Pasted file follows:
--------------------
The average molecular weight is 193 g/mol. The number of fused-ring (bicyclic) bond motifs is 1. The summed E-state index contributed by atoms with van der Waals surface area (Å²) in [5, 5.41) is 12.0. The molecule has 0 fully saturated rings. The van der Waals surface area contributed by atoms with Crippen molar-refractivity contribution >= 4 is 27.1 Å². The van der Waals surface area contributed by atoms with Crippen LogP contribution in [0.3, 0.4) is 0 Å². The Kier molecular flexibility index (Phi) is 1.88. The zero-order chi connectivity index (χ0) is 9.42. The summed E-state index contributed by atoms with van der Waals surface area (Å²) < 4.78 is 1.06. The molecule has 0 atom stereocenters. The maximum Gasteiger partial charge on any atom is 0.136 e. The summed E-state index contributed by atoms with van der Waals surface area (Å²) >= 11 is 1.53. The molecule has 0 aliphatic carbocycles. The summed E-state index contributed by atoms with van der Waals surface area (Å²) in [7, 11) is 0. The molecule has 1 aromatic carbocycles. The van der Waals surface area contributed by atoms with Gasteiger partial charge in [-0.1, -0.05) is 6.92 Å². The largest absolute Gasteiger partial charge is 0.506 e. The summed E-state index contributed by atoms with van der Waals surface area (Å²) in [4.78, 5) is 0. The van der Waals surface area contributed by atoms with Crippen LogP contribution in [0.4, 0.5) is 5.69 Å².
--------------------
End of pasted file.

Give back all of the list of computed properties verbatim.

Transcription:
The average molecular weight is 193 g/mol. The number of fused-ring (bicyclic) bond motifs is 1. The summed E-state index contributed by atoms with van der Waals surface area (Å²) in [5, 5.41) is 12.0. The molecule has 0 fully saturated rings. The van der Waals surface area contributed by atoms with Crippen molar-refractivity contribution >= 4 is 27.1 Å². The van der Waals surface area contributed by atoms with Crippen LogP contribution in [0.3, 0.4) is 0 Å². The Kier molecular flexibility index (Phi) is 1.88. The zero-order chi connectivity index (χ0) is 9.42. The summed E-state index contributed by atoms with van der Waals surface area (Å²) < 4.78 is 1.06. The molecule has 0 atom stereocenters. The maximum Gasteiger partial charge on any atom is 0.136 e. The summed E-state index contributed by atoms with van der Waals surface area (Å²) >= 11 is 1.53. The molecule has 0 aliphatic carbocycles. The summed E-state index contributed by atoms with van der Waals surface area (Å²) in [7, 11) is 0. The molecule has 1 aromatic carbocycles. The van der Waals surface area contributed by atoms with Gasteiger partial charge in [-0.1, -0.05) is 6.92 Å². The largest absolute Gasteiger partial charge is 0.506 e. The summed E-state index contributed by atoms with van der Waals surface area (Å²) in [4.78, 5) is 0. The van der Waals surface area contributed by atoms with Crippen LogP contribution in [0.4, 0.5) is 5.69 Å².